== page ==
Les Poseuses, to my mind, is the pick of them. This was Seurat’s grand riposte to those critics who, having seen A Sunday on the Grande Jatte (1884–86), questioned the aptitude of pointillism for noble subjects such as the nude. The figures, they said, were too rigid; so, with Les Poseuses, Seurat gave them three nudes in an array of classical poses – one with her back turned, another standing to face the viewer, and a third in profile, either taking off her stockings as though having just entered the room or pulling them on as though to leave it. The combination of complementary colours that was a hallmark of pointillism – here, blues and greens with reds and oranges – gives their skin a purpled shimmer, in harmony with the walls behind them. Behind the figures – perhaps a painting hung in the studio or, a more compelling possibility, a scene spied in reality through an open window – is the work Seurat described as his ‘manifesto’, the Grande Jatte itself. If Les Poseuses is, in some respects, Seurat showing his critics that he’s been listening to them, he nonetheless didn’t miss the opportunity to show them he was doubling down on his convictions.
The Allen collection isn’t the only high-profile single-owner sale coming up this month. Sotheby’s counters with the collection of David Solinger, an art lawyer who represented the likes of Franz Kline, Hans Hofmann and Louise Nevelson. The top lot is a spectacular work by another close friend of Solinger’s, Willem De Kooning; his Collage (1950) is unusual among his oeuvre for the fact that, as its name suggests, it is comprised of chopped-up strips of painted canvas, thumbtacks dotted across the composition (est. $18m–$25m). More than $100m is expected for the Solinger collection – it feels bizarre to consider that this sum, compared with Allen or Macklowe, is now second tier. But as the result both of inflation and the rampant proliferation of billionaires worldwide since the 1990s, this could be the new norm for a long time to come.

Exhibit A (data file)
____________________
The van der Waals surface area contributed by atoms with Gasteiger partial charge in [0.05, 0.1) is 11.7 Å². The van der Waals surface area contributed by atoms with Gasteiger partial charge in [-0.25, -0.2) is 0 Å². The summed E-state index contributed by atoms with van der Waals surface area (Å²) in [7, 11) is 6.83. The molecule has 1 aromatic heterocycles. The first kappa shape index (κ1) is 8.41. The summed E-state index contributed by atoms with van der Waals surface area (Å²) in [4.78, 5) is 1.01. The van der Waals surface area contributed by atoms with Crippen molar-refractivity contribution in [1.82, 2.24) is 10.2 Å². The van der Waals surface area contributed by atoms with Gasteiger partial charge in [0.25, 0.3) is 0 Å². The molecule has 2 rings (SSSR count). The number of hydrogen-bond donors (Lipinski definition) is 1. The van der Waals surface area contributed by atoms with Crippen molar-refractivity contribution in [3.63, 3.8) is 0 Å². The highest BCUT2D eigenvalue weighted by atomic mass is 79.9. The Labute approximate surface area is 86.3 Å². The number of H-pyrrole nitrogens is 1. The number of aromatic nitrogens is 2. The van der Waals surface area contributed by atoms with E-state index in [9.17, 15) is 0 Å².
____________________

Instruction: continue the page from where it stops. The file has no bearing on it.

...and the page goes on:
In London, meanwhile, comes a sale that offers an insight into workings of the art market below these heady heights. Jan Finch began her career as a dealer in the Portobello Market in the 1980s, selling an eclectic range of sculpture, antiquities and art from Africa and Oceania; Finch & Co’s gallery (and latterly their stalls at art fairs) became renowned as a kind of wunderkammer that marked their displays out from the rest. Finch died last year, leaving the business to her husband, Craig Finch; now, 400 works from her estate are up for sale at Sworders on 9 November. At Stair Galleries, New York, comes a sale on 16 November that likewise reveals a life in objects; works from the estate of the writer Joan Didion, including paintings by her friends in California such as Richard Diebenkorn, Sam Francis and Ed Ruscha, as well as her writing desk, books and ephemera. On a somewhat smaller scale, Dreweatts offers a new work by the Margate-based artist Ann Carrington – part of her long-standing series of Pearly Queen works that reimagine the portrait on a postage stamp, it consists of pearl buttons hand-sewn on black linen and is being sold on 22 November to raise money for the Queen Mother’s Clothing Guild.
‘She changed how we encounter sculpture’ – remembering Phyllida Barlow (1944–2023)